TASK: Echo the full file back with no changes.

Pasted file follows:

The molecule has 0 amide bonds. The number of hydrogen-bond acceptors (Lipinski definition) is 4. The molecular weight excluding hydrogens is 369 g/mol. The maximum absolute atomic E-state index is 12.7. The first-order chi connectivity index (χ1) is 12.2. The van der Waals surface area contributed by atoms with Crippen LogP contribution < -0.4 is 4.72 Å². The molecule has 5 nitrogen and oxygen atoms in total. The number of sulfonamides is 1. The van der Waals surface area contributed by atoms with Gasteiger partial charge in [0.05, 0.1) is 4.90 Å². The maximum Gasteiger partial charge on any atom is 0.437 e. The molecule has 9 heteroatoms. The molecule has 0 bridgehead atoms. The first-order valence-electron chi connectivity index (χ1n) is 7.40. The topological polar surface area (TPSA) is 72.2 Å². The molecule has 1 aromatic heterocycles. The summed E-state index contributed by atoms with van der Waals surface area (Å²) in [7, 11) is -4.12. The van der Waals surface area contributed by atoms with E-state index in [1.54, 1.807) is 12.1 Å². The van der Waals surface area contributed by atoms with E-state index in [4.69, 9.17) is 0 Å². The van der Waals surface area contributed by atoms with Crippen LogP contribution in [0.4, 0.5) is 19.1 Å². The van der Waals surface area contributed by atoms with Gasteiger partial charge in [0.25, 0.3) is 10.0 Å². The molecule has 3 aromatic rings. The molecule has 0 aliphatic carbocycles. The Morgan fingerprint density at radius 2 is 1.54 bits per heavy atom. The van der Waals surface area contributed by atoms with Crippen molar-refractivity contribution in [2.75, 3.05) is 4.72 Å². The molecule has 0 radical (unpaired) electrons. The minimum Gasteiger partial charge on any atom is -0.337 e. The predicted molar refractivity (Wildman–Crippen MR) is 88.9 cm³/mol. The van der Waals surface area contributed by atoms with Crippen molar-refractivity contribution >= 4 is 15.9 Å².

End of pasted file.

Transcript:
The molecule has 0 amide bonds. The number of hydrogen-bond acceptors (Lipinski definition) is 4. The molecular weight excluding hydrogens is 369 g/mol. The maximum absolute atomic E-state index is 12.7. The first-order chi connectivity index (χ1) is 12.2. The van der Waals surface area contributed by atoms with Crippen LogP contribution < -0.4 is 4.72 Å². The molecule has 5 nitrogen and oxygen atoms in total. The number of sulfonamides is 1. The van der Waals surface area contributed by atoms with Gasteiger partial charge in [0.05, 0.1) is 4.90 Å². The maximum Gasteiger partial charge on any atom is 0.437 e. The molecule has 9 heteroatoms. The molecule has 0 bridgehead atoms. The first-order valence-electron chi connectivity index (χ1n) is 7.40. The topological polar surface area (TPSA) is 72.2 Å². The molecule has 1 aromatic heterocycles. The summed E-state index contributed by atoms with van der Waals surface area (Å²) in [7, 11) is -4.12. The van der Waals surface area contributed by atoms with E-state index in [1.54, 1.807) is 12.1 Å². The van der Waals surface area contributed by atoms with E-state index in [4.69, 9.17) is 0 Å². The van der Waals surface area contributed by atoms with Crippen LogP contribution in [0.4, 0.5) is 19.1 Å². The van der Waals surface area contributed by atoms with Gasteiger partial charge in [0.25, 0.3) is 10.0 Å². The molecule has 3 aromatic rings. The molecule has 0 aliphatic carbocycles. The Morgan fingerprint density at radius 2 is 1.54 bits per heavy atom. The van der Waals surface area contributed by atoms with Crippen molar-refractivity contribution in [2.75, 3.05) is 4.72 Å². The molecule has 0 radical (unpaired) electrons. The minimum Gasteiger partial charge on any atom is -0.337 e. The predicted molar refractivity (Wildman–Crippen MR) is 88.9 cm³/mol. The van der Waals surface area contributed by atoms with Crippen molar-refractivity contribution >= 4 is 15.9 Å².